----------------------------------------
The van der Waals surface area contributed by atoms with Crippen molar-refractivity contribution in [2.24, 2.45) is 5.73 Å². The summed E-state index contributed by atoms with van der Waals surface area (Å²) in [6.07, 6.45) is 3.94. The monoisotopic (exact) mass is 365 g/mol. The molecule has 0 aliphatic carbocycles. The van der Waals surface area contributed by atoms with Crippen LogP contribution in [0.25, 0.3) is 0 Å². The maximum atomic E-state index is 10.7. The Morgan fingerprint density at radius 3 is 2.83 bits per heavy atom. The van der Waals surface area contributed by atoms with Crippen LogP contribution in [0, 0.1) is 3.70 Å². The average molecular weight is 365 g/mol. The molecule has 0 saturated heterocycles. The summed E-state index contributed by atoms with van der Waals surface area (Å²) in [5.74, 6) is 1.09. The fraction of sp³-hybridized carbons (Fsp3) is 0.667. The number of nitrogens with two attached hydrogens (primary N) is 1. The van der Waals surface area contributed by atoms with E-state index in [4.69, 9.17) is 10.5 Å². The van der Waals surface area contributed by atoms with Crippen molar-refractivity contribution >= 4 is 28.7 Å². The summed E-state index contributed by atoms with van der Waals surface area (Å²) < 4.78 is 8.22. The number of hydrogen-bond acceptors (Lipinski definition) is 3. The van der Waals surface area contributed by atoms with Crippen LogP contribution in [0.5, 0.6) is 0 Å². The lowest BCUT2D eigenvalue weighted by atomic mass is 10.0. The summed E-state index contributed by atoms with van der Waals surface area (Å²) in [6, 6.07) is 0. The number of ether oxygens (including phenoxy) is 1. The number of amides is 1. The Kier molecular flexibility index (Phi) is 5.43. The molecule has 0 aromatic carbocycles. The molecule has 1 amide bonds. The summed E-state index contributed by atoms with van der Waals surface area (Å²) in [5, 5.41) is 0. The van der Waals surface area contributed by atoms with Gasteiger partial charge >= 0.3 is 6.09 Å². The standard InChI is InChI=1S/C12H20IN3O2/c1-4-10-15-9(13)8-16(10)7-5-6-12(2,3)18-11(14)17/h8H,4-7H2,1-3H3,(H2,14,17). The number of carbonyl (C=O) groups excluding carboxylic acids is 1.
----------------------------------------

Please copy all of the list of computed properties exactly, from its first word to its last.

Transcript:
The van der Waals surface area contributed by atoms with Crippen molar-refractivity contribution in [2.24, 2.45) is 5.73 Å². The summed E-state index contributed by atoms with van der Waals surface area (Å²) in [6.07, 6.45) is 3.94. The monoisotopic (exact) mass is 365 g/mol. The molecule has 0 aliphatic carbocycles. The van der Waals surface area contributed by atoms with Crippen LogP contribution in [0.25, 0.3) is 0 Å². The maximum atomic E-state index is 10.7. The Morgan fingerprint density at radius 3 is 2.83 bits per heavy atom. The van der Waals surface area contributed by atoms with Crippen LogP contribution in [0, 0.1) is 3.70 Å². The average molecular weight is 365 g/mol. The molecule has 0 saturated heterocycles. The summed E-state index contributed by atoms with van der Waals surface area (Å²) in [5.74, 6) is 1.09. The fraction of sp³-hybridized carbons (Fsp3) is 0.667. The number of nitrogens with two attached hydrogens (primary N) is 1. The van der Waals surface area contributed by atoms with E-state index in [4.69, 9.17) is 10.5 Å². The van der Waals surface area contributed by atoms with Crippen molar-refractivity contribution >= 4 is 28.7 Å². The summed E-state index contributed by atoms with van der Waals surface area (Å²) < 4.78 is 8.22. The number of hydrogen-bond acceptors (Lipinski definition) is 3. The van der Waals surface area contributed by atoms with Crippen LogP contribution in [0.5, 0.6) is 0 Å². The lowest BCUT2D eigenvalue weighted by atomic mass is 10.0. The summed E-state index contributed by atoms with van der Waals surface area (Å²) in [6, 6.07) is 0. The number of ether oxygens (including phenoxy) is 1. The number of amides is 1. The Kier molecular flexibility index (Phi) is 5.43. The molecule has 0 aromatic carbocycles. The molecule has 1 amide bonds. The summed E-state index contributed by atoms with van der Waals surface area (Å²) in [5, 5.41) is 0. The van der Waals surface area contributed by atoms with Gasteiger partial charge >= 0.3 is 6.09 Å². The standard InChI is InChI=1S/C12H20IN3O2/c1-4-10-15-9(13)8-16(10)7-5-6-12(2,3)18-11(14)17/h8H,4-7H2,1-3H3,(H2,14,17). The number of carbonyl (C=O) groups excluding carboxylic acids is 1.